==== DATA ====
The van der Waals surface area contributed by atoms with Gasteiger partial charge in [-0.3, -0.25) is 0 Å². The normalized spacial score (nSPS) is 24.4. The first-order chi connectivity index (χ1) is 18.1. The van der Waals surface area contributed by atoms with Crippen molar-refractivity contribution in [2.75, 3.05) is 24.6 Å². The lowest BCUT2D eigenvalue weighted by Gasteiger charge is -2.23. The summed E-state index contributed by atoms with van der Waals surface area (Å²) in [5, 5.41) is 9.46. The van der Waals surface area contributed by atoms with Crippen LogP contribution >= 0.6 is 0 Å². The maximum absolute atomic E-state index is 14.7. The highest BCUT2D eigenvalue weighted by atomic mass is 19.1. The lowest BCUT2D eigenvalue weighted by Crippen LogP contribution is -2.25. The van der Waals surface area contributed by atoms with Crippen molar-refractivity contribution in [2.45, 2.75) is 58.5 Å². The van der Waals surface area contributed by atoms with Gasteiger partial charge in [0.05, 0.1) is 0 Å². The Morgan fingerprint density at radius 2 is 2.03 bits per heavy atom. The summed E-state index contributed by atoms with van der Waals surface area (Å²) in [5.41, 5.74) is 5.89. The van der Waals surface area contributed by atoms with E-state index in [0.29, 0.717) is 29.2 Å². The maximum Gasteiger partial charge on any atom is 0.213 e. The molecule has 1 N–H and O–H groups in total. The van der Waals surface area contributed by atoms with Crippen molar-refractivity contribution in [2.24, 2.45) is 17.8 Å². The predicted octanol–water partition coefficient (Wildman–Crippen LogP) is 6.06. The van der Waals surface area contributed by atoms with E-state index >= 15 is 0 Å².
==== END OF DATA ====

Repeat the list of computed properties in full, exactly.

The van der Waals surface area contributed by atoms with Gasteiger partial charge in [-0.3, -0.25) is 0 Å². The normalized spacial score (nSPS) is 24.4. The first-order chi connectivity index (χ1) is 18.1. The van der Waals surface area contributed by atoms with Crippen molar-refractivity contribution in [2.75, 3.05) is 24.6 Å². The lowest BCUT2D eigenvalue weighted by Gasteiger charge is -2.23. The summed E-state index contributed by atoms with van der Waals surface area (Å²) in [5, 5.41) is 9.46. The van der Waals surface area contributed by atoms with Crippen LogP contribution >= 0.6 is 0 Å². The maximum absolute atomic E-state index is 14.7. The highest BCUT2D eigenvalue weighted by atomic mass is 19.1. The lowest BCUT2D eigenvalue weighted by Crippen LogP contribution is -2.25. The van der Waals surface area contributed by atoms with Crippen molar-refractivity contribution in [2.45, 2.75) is 58.5 Å². The van der Waals surface area contributed by atoms with Gasteiger partial charge in [0.05, 0.1) is 0 Å². The Morgan fingerprint density at radius 2 is 2.03 bits per heavy atom. The summed E-state index contributed by atoms with van der Waals surface area (Å²) in [5.41, 5.74) is 5.89. The van der Waals surface area contributed by atoms with E-state index in [0.29, 0.717) is 29.2 Å². The maximum Gasteiger partial charge on any atom is 0.213 e. The molecule has 1 N–H and O–H groups in total. The van der Waals surface area contributed by atoms with Crippen molar-refractivity contribution in [2.24, 2.45) is 17.8 Å². The predicted octanol–water partition coefficient (Wildman–Crippen LogP) is 6.06. The van der Waals surface area contributed by atoms with E-state index >= 15 is 0 Å².